“The theme of this cohort is continuity of community, and, I have said this over and over during the past 18 months and really over the course of my career, but the real lack of diversity in the industry is pretty troubling, and the only way we can shift the stats around minority founders – whether it is ethnic minorities, racial minorities, different backgrounds, LGBT founders – not receiving the funding or access to resources in the same way as other folks is to offer them a seat at the table,” Zoe Feldman, director of Chobani’s Incubator and head of new ventures, told FoodNavigator-USA.
Which is why, she said, for the second year in a row Chobani is eager to “double down on ensuring we have a very diverse array of perspectives and backgrounds from a founder, brand and product perspective, as well as geographic perspective” in the Spring 2020 class.
As a result, the incubator’s upcoming class includes 70% of finalists who are underrepresented minority founders and co-founders. In addition, 60% are female founders or co-founders and 10% are LGBT founders or co-founders.
According to Chobani, “this support is key because in 2019, less than 1% of founders receiving VC funds were LBGT, only 1% were African American and just 3% were female.”
As such, the company claims it is “going against the trends by ensuring we support companies that have founders with a wide variety of perspectives and lived experiences.”
The diversity of Chobani’s Spring 2020 class reflects the company’s intentional effort last year to reach out to entrepreneurs who might be overlooked or who might not consider applying to the incubator program because their backgrounds or culture didn’t align with what they saw in previous classes.
“In 2019, the team flew to 22 cities across American – many second or third tier cities that folks hadn’t necessarily had a big presence in before – and the application process for Spring 2020 really bore the fruits of that labor. We had the most diverse pool of candidates we had ever seen,” with some coming from companies and founders who met with the Chobani Incubator team at community outreach events the prior year, Feldman said.
An evolving program for a more diverse cohort
As Chobani actively recruits entrepreneurs from different walks of life for its incubator program, it is also adjusting its program’s curriculum and structure to better reflect the needs of a more diverse cohort, Feldman said.
For example, she noted that a popular component of the Chobani Incubator has been founder fireside chats, where the company invites established founders to share their story and advice with members of the cohort.
“This year we are trying to do founder fireside chats with all founders of color so we can really help continue to push the envelop there, and really say, ‘We understand that it is really important when you have someone in the room who looks like you and is successful in this industry,’” Feldman said.
The second major shift in how Chobani runs its incubator program to foster and address increased diversity is to offer more peer-to-peer mentorships.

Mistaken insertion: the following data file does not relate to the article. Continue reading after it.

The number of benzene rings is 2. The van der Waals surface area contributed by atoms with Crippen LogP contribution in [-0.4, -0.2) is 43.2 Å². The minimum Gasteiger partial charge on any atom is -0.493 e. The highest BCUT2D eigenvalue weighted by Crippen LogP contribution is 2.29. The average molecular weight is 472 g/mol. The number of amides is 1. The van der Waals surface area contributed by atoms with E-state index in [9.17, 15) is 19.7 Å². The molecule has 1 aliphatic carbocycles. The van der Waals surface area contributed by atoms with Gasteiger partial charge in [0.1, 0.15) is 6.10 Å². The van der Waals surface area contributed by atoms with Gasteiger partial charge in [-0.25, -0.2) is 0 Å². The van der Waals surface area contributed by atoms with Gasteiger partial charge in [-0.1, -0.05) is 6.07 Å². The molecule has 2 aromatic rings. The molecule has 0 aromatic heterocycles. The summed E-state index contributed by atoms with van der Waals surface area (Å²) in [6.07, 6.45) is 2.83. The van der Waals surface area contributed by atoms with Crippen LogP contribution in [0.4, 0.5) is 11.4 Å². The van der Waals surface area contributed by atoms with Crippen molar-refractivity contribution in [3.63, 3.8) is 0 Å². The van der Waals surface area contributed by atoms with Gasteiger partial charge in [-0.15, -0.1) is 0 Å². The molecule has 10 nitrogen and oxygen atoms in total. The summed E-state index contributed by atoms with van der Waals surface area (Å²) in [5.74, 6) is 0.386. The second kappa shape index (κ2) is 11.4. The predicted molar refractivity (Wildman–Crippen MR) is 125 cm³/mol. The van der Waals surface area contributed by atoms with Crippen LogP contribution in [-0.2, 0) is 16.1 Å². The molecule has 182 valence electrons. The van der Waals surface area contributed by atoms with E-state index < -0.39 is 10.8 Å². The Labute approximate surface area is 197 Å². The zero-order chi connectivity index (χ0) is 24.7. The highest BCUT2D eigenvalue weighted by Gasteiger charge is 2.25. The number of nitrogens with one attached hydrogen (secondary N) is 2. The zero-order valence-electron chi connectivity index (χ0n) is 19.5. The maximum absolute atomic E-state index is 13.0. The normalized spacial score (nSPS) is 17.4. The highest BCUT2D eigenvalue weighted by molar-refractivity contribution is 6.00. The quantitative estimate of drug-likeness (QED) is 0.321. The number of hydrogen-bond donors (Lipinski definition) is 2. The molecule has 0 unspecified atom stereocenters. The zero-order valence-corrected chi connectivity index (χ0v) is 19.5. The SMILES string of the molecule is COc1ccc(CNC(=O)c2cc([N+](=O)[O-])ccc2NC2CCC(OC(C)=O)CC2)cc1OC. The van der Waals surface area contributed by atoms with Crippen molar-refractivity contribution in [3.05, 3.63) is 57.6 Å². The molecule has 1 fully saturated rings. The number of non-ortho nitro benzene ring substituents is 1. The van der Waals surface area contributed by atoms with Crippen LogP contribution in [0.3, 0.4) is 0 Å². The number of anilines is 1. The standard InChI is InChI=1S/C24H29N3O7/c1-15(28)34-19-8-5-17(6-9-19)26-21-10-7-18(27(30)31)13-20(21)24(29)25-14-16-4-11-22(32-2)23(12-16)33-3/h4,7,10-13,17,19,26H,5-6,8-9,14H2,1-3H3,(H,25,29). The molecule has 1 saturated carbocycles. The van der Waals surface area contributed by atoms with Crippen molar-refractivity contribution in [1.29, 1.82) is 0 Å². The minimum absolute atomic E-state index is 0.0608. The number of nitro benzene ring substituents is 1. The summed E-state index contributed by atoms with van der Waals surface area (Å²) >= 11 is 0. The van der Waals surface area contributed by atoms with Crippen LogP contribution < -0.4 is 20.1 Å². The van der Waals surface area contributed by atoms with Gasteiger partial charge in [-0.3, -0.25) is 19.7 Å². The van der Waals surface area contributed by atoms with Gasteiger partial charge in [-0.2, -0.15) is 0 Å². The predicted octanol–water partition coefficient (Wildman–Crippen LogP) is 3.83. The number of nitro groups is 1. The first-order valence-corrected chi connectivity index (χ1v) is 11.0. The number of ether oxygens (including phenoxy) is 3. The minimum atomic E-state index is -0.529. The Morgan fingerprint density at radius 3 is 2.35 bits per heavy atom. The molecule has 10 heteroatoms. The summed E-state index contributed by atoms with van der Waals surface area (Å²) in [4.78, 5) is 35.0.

“When I joined Chobani, the program was 90% Chobani folks, 10% external people, and I really flipped that to the point where it is now probably 65% to 70% Chobani folks running the workshops and the one-on-ones and grand audits,” and the rest led by graduates of previous Chobani Incubator programs or from its wide network, Feldman said.
Chobani Incubator welcomes its Spring 2020 cohort
The Spring 2020 cohort of the Chobani Incubator promises to be one of its most diverse classes yet, and includes:
- A Dozen Cousins (Ibraheem Bassir, Berkeley, CA)
- American Vinegar Works (Rodrigo Vargas, Lowell, MA)
- Big T’s Coastal Provisions (Tracy Blanchard, Mount Pleasant, SC)
- Bread SRSLY (Sadie Scheffer, Berkeley, CA)
- Holmes Applesauce (Ethan Holmes, Shaker Heights, OH)
- Pescavore (Clarice and Matt Owens, Santa Cruz, CA)
- Sherpa Foods (Nurbu and Phura Sherpa, South Burlington, VT)
- Soñar (Maria Garcia Brennan and Pete Brennan, Oakland, CA)
She explained that they idea behind this shift is that many of the participants in the new incubator cohort do not have access to shared offices or a large food or beverage scene like is available in areas such as Austin or San Francisco. So, they need access to others who have recently experienced what they are going through, Feldman said.
“I am really making sure that, intentionally, members of this class have one-on-one mentors from prior classes who are about one stage ahead of them,” Feldman said. “So, if you come into the program doing about $500,000 in revenue, you probably want to talk to a business that is doing $1 to $1.5m because you can learn more from them as they have just gone through what they are experiencing.”
She added: “We are fairly big at this point, and I felt like it makes more sense for people to learn from each other where they don’t necessarily have that ready-made community at their fingertips,” as is the case for many members of the current class.
As with most previous cohorts, members of this one will still be welcomed to join Chobani in New York for one week a month for three months beginning April 20, and they will be encouraged to participate in extra retailer visits and events as their schedule permits, Feldman added.